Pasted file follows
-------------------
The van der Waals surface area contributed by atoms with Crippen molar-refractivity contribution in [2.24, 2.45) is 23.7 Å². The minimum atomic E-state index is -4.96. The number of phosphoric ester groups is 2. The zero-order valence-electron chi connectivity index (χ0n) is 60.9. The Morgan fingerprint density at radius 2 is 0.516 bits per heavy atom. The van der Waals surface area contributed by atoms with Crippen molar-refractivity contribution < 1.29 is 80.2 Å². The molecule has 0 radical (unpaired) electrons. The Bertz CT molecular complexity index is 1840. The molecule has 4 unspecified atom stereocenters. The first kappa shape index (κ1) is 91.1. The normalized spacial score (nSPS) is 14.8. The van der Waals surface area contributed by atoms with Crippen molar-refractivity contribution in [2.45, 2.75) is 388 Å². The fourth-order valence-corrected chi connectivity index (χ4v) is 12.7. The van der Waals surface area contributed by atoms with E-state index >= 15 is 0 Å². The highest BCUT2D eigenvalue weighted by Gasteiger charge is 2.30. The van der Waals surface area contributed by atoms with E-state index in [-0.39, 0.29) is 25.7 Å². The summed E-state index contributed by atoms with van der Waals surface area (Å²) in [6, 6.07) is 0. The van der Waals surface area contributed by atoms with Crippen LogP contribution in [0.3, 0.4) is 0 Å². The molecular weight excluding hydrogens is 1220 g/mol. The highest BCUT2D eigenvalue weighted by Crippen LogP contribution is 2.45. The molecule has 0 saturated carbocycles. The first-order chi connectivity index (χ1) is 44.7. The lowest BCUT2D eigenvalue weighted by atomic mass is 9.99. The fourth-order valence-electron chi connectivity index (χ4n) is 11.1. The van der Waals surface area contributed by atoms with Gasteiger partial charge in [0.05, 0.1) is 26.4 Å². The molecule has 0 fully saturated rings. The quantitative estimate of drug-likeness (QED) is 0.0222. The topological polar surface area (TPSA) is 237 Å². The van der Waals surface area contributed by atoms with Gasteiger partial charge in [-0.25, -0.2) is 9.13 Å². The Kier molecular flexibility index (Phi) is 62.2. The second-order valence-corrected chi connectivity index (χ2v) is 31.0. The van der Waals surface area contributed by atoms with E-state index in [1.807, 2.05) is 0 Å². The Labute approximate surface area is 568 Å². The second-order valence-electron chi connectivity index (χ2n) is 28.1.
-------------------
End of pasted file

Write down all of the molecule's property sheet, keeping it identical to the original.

The van der Waals surface area contributed by atoms with Crippen molar-refractivity contribution in [2.24, 2.45) is 23.7 Å². The minimum atomic E-state index is -4.96. The number of phosphoric ester groups is 2. The zero-order valence-electron chi connectivity index (χ0n) is 60.9. The Morgan fingerprint density at radius 2 is 0.516 bits per heavy atom. The van der Waals surface area contributed by atoms with Crippen molar-refractivity contribution < 1.29 is 80.2 Å². The molecule has 0 radical (unpaired) electrons. The Bertz CT molecular complexity index is 1840. The molecule has 4 unspecified atom stereocenters. The first kappa shape index (κ1) is 91.1. The normalized spacial score (nSPS) is 14.8. The van der Waals surface area contributed by atoms with Crippen molar-refractivity contribution in [2.45, 2.75) is 388 Å². The fourth-order valence-corrected chi connectivity index (χ4v) is 12.7. The van der Waals surface area contributed by atoms with E-state index >= 15 is 0 Å². The highest BCUT2D eigenvalue weighted by Gasteiger charge is 2.30. The van der Waals surface area contributed by atoms with E-state index in [-0.39, 0.29) is 25.7 Å². The summed E-state index contributed by atoms with van der Waals surface area (Å²) in [6, 6.07) is 0. The van der Waals surface area contributed by atoms with Crippen LogP contribution in [0.3, 0.4) is 0 Å². The molecular weight excluding hydrogens is 1220 g/mol. The highest BCUT2D eigenvalue weighted by Crippen LogP contribution is 2.45. The molecule has 0 saturated carbocycles. The first-order chi connectivity index (χ1) is 44.7. The lowest BCUT2D eigenvalue weighted by atomic mass is 9.99. The fourth-order valence-electron chi connectivity index (χ4n) is 11.1. The van der Waals surface area contributed by atoms with Gasteiger partial charge in [0.05, 0.1) is 26.4 Å². The molecule has 0 fully saturated rings. The quantitative estimate of drug-likeness (QED) is 0.0222. The topological polar surface area (TPSA) is 237 Å². The van der Waals surface area contributed by atoms with Gasteiger partial charge in [-0.25, -0.2) is 9.13 Å². The Kier molecular flexibility index (Phi) is 62.2. The second-order valence-corrected chi connectivity index (χ2v) is 31.0. The van der Waals surface area contributed by atoms with E-state index in [1.807, 2.05) is 0 Å². The Labute approximate surface area is 568 Å². The second-order valence-electron chi connectivity index (χ2n) is 28.1.